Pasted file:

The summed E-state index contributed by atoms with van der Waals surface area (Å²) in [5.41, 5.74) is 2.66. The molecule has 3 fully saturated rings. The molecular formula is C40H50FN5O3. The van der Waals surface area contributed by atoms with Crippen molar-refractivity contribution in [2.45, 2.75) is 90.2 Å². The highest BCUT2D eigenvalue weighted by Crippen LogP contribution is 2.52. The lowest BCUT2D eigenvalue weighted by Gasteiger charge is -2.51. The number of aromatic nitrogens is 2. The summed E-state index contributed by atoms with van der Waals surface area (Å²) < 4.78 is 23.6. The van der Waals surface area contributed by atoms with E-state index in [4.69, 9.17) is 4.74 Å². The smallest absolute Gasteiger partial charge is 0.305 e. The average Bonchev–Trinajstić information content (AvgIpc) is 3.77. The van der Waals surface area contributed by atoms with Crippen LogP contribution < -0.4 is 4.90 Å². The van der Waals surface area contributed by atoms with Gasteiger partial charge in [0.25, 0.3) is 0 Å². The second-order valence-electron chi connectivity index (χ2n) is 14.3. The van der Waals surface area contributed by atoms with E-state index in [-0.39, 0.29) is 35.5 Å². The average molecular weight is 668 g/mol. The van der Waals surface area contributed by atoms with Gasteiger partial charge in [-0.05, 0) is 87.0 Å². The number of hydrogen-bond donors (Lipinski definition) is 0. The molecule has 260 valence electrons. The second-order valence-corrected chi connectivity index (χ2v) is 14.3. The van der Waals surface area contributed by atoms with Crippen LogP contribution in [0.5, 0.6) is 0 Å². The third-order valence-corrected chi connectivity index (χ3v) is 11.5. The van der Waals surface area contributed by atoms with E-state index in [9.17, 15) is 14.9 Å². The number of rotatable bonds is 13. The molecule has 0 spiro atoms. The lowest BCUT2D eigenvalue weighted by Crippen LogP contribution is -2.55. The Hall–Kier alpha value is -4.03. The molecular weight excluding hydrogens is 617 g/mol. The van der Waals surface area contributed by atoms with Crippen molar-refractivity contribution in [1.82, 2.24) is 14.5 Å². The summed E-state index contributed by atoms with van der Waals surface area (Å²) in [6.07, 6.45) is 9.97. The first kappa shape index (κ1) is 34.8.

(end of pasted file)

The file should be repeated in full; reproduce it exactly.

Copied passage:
The summed E-state index contributed by atoms with van der Waals surface area (Å²) in [5.41, 5.74) is 2.66. The molecule has 3 fully saturated rings. The molecular formula is C40H50FN5O3. The van der Waals surface area contributed by atoms with Crippen molar-refractivity contribution in [2.45, 2.75) is 90.2 Å². The highest BCUT2D eigenvalue weighted by Crippen LogP contribution is 2.52. The lowest BCUT2D eigenvalue weighted by Gasteiger charge is -2.51. The number of aromatic nitrogens is 2. The summed E-state index contributed by atoms with van der Waals surface area (Å²) < 4.78 is 23.6. The van der Waals surface area contributed by atoms with E-state index in [4.69, 9.17) is 4.74 Å². The smallest absolute Gasteiger partial charge is 0.305 e. The average Bonchev–Trinajstić information content (AvgIpc) is 3.77. The van der Waals surface area contributed by atoms with Crippen LogP contribution < -0.4 is 4.90 Å². The van der Waals surface area contributed by atoms with Gasteiger partial charge in [0.25, 0.3) is 0 Å². The second-order valence-electron chi connectivity index (χ2n) is 14.3. The van der Waals surface area contributed by atoms with E-state index in [-0.39, 0.29) is 35.5 Å². The average molecular weight is 668 g/mol. The van der Waals surface area contributed by atoms with Gasteiger partial charge in [-0.05, 0) is 87.0 Å². The number of hydrogen-bond donors (Lipinski definition) is 0. The molecule has 260 valence electrons. The second-order valence-corrected chi connectivity index (χ2v) is 14.3. The van der Waals surface area contributed by atoms with Crippen LogP contribution in [0.5, 0.6) is 0 Å². The third-order valence-corrected chi connectivity index (χ3v) is 11.5. The van der Waals surface area contributed by atoms with E-state index in [9.17, 15) is 14.9 Å². The number of rotatable bonds is 13. The molecule has 0 spiro atoms. The lowest BCUT2D eigenvalue weighted by Crippen LogP contribution is -2.55. The Hall–Kier alpha value is -4.03. The molecular weight excluding hydrogens is 617 g/mol. The van der Waals surface area contributed by atoms with Crippen molar-refractivity contribution in [1.82, 2.24) is 14.5 Å². The summed E-state index contributed by atoms with van der Waals surface area (Å²) in [6.07, 6.45) is 9.97. The first kappa shape index (κ1) is 34.8.